The Enterprise can do nothing to keep the Cloud of V’ger from drawing closer to Earth, and to further exacerbate tensions, Robot-Ilia, having completed her study of the carbon-units, informs them that V’ger plans to expunge them both from the ship and from Planet Earth, believing that they somehow impede V’ger from contact with the Creator. Kirk, in his only standout character-moment, bluffs Robot-Ilia into granting the carbon-units an audience with the unstable entity. This audience leads to the Big Reveal, as Kirk, Spock, McCoy and Decker all learn that V’ger is the space probe Voyager 6, which was radically rebuilt on the planet of machine intelligences. This clue gives Kirk the insight he needs to attempt using old NASA transmission-codes to set up a dialogue with the mechanical entity. However, V’ger wants more than just talk; he wants direct contact with the Creator. Kirk and Co. realize that the only solution to V’ger crisis is if it receives an infusion of the human “capacity to leap beyond logic,” so that in theory it will go off and investigate other dimensions and leave the Federation alone. Decker sacrifices himself by providing the infusion, allowing himself to merge with Robot-Ilia in a sort of *hieros gamos* of which the ancient Greeks would never have dreamed. Once the godlike robot has its pound of human flesh, so to speak, it vanishes and the Enterprise once more flies the friendly skies of Federation space, looking forward to its next adventure.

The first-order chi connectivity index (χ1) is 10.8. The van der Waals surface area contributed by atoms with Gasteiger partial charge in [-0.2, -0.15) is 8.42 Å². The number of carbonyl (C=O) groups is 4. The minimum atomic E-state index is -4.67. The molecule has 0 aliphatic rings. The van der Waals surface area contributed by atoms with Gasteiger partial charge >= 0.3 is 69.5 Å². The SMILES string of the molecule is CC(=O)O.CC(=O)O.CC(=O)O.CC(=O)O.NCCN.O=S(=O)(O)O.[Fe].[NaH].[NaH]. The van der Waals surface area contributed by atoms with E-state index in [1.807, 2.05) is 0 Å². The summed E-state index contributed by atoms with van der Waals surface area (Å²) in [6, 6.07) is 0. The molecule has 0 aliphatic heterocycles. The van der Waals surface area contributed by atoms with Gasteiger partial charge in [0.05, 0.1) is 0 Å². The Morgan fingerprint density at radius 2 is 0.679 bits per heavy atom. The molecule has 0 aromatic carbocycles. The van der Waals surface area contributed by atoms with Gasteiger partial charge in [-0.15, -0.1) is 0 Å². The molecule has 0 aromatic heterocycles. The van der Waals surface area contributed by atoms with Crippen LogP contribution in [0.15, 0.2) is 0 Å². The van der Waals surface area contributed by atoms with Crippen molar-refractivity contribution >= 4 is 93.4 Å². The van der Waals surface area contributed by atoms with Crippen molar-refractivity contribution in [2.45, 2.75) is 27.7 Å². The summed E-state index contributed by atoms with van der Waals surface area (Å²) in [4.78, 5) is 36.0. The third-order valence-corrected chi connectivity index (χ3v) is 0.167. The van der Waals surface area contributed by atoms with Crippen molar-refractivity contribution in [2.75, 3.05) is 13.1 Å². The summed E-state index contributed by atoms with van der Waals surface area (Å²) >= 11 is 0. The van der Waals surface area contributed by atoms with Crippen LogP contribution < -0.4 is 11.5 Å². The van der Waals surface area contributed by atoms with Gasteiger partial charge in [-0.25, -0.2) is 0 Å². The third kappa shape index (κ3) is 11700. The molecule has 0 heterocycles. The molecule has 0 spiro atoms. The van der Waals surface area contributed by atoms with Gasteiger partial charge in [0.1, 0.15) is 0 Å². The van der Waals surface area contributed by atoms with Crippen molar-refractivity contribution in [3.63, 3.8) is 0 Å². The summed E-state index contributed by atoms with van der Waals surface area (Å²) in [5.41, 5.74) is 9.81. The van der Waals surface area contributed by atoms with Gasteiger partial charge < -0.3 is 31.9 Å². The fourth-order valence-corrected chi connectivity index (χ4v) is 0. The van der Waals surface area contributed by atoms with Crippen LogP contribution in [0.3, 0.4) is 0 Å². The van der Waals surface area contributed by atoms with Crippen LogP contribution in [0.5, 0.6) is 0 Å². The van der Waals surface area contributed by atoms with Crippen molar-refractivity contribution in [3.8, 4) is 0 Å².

In my original theatrical viewing of STTMP, I was naturally disappointed that the dramatic aspects of the show were sacrificed for this Big Abstract Idea (not to mention being put off by all the ghastly uniforms worn by the crewpersons, which outfits were then squirreled away in someone’s stock closet, never again to see the light of day). Nevertheless, purely from a mythopoeic perspective the movie succeeds in putting across its inversion of God’s creation of man and His demand for “tendance.” Here, man makes a device that, thanks to some plot-convolutions, goes far beyond what humanity can achieve in the physical sense. However, this “machine-god” needs tendance in the form of instruction about what to do with all this immense power. Spock plays a role that inverts that of Paul on the road to Tarsus, where the “god” speaks to the erring postulant by telling him in essence, “Don’t be like me.” Decker and Ilia are the beautiful young couple sacrificed to sustain the god, more as food for thought than as actual food— which also has the extra added effect of getting that young upstart out of Kirk’s command chair for good. Later iterations of Movie-Trek would emphasize some of the elements left out of STTNG, such as physical adventure and dramatic conflict—though I don’t think even the best of the movies ever captured the best myth-aspects of Classic Trek.